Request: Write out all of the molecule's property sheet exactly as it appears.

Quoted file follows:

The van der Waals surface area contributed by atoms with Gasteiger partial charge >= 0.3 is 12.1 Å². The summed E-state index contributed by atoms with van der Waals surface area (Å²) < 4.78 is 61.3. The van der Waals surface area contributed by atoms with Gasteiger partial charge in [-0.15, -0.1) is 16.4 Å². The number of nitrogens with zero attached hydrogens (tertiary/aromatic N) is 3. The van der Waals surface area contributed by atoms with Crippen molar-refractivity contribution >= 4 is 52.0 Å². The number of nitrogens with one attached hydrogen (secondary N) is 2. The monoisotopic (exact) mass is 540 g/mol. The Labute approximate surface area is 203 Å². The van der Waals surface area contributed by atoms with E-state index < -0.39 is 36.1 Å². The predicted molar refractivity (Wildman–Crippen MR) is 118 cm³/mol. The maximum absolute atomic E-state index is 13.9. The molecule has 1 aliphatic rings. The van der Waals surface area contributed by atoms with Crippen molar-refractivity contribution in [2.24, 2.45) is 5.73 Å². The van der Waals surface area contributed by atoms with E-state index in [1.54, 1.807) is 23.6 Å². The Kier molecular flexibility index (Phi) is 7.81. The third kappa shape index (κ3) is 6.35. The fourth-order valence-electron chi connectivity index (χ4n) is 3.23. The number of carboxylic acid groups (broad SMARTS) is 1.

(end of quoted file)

The van der Waals surface area contributed by atoms with Gasteiger partial charge >= 0.3 is 12.1 Å². The summed E-state index contributed by atoms with van der Waals surface area (Å²) < 4.78 is 61.3. The van der Waals surface area contributed by atoms with Gasteiger partial charge in [-0.15, -0.1) is 16.4 Å². The number of nitrogens with zero attached hydrogens (tertiary/aromatic N) is 3. The van der Waals surface area contributed by atoms with Crippen molar-refractivity contribution >= 4 is 52.0 Å². The number of nitrogens with one attached hydrogen (secondary N) is 2. The monoisotopic (exact) mass is 540 g/mol. The Labute approximate surface area is 203 Å². The van der Waals surface area contributed by atoms with E-state index < -0.39 is 36.1 Å². The predicted molar refractivity (Wildman–Crippen MR) is 118 cm³/mol. The maximum absolute atomic E-state index is 13.9. The molecule has 1 aliphatic rings. The van der Waals surface area contributed by atoms with Crippen molar-refractivity contribution in [2.24, 2.45) is 5.73 Å². The van der Waals surface area contributed by atoms with E-state index in [1.54, 1.807) is 23.6 Å². The Kier molecular flexibility index (Phi) is 7.81. The third kappa shape index (κ3) is 6.35. The fourth-order valence-electron chi connectivity index (χ4n) is 3.23. The number of carboxylic acid groups (broad SMARTS) is 1.